• INRA’s Annual Report for 2013

    In its new format with three thematic sections, the Annual Report for 2013 - which was presented at the end of June to INRA's Board of Directors - reflects the diversity of the Institute's activities and the commitment of its staff.

  • INRA is recruiting 49 experienced researchers in 2014

    Being an INRA researcher means participating in high-quality research that serves the interests of society. It also means advancing our state of knowledge and contributing to the development of innovative solutions that will allow us to produce food sustainably, preserve the environment, and improve the quality of the foods we eat. INRA uses open competitions to recruit experienced researchers who are proficient at designing and conducting research projects. Applications can be submitted from June 30 to September 1, 2014.

  • A revolutionary approach to studying the intestinal microbiota

    An international research team within the MetaHIT consortium coordinated by INRA and involving teams from CEA, CNRS and Université d’Evry, has developed a new method to analyse the global genome, or the metagenome of the intestinal microbiota1. This method markedly simplifies microbiome analysis and renders it more powerful.  The scientists have thus been able to sequence and assemble the complete genome of 238 intestinal bacteria, 75% of which were previously unknown.  This work is being published on the 6th of July 2014 in Nature Biotechnology.

  • INRA is recruiting a research director in the field of Food and Bioproduct Engineering

    INRA is recruiting a Senior Research Director (DR1) in the field of Food and Bioproduct Engineering. This permanent position is filled through an open competition. Applications are open from 30 June to 1st September 2014.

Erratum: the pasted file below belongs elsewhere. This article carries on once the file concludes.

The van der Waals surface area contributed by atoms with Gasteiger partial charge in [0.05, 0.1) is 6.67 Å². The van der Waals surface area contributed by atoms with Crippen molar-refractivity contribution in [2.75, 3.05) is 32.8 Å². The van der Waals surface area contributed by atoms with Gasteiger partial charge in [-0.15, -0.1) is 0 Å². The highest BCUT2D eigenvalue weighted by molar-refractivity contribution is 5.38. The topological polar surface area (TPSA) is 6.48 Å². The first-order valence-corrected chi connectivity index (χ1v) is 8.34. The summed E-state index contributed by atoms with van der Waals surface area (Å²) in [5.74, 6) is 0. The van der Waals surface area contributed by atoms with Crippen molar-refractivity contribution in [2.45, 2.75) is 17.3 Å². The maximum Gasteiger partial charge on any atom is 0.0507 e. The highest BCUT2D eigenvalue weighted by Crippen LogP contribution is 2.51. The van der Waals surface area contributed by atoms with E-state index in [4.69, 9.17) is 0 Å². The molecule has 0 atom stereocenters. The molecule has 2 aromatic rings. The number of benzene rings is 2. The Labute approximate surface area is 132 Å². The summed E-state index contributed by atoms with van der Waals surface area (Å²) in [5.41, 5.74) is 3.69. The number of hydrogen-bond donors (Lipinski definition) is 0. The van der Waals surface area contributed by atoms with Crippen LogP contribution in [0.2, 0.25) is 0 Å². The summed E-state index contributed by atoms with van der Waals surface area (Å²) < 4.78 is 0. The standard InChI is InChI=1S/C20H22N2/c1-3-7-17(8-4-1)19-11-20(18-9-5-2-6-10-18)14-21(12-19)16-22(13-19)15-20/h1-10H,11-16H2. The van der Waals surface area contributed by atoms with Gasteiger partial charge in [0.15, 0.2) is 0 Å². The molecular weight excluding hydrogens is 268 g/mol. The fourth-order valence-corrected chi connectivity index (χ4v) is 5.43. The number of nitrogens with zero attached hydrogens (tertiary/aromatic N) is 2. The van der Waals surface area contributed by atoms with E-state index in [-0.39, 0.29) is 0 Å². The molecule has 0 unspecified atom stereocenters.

• Yes, you can make your children eat vegetables!

    As part of the European project HabEat (2010-2014), coordinated by INRA and involving 10 scientific partners, researchers have made a step forward in the understanding of how eating behaviours and preferences form in early life. On March 31st and April 1st in Dijon (France), a symposium presents the results and recommendations for early childhood professionals and parents.

  • A first in Europe: birth of four foals from genotyped, cryopreserved embryos

    IFCE and INRA announced that, for the first time ever in Europe, four foals were successfully born as the result of the transfer of genotyped and cryopreserved embryos. The goal of this work is to better understand embryonic development, control livestock reproduction, and maintain breed genetic diversity. Furthermore, it is advantageous for the horse industry to be able to determine the traits of a future foal.

  • Livestock epigenetics: laying the foundation for future benefits

    Each living organism contains both a genome AND an epigenome. But what is the epigenome? This report will help answer this question and discuss recent discoveries by INRA scientists related to the topic of livestock epigenetics.

04 Jul 2014
Tychius aureolus, a weevil that consumes alfalfa seeds. © INRA, CARRE Serge

Legumes produce insecticidal toxins

It was already known that an albumin found in pea seeds had specific insecticidal properties. However, proteins from the same family recently identified in Medicago truncatula may be much more potent entomotoxins and represent a promising avenue of research for designing new biopesticides.

03 Jul 2014
Football stadium grass. © INRA, Didier Combes

Perfecting football stadium grass using agronomic research on meadows

A team from INRA-Lusignan specialised in sown meadows, working together with Terenvi, has developed techniques and tools to extend the life of football stadium pitches. Their scientific expertise is an asset for Quanta Green, an early-stage company which won the ‘Coup de Cœur’ award at Créa’Vienne, a competition organised by the Vienne region’s Centre for Business and Innovation (Centre des entreprises et de l’innovation) on 12 June 2014.

11 Jul 2014
Abeille domestique butinant une fleur de colza.. © @INRA, RENARD Michel

Taking account of the environment of bees to better evaluate insecticide-related risks

A study coordinated by INRA and involving ACTA, CNRS and ITSAP-Institut de l'Abeille, has shown that the level of sensitivity of bees to the adverse effects of pesticides varies as a function of environmental conditions.

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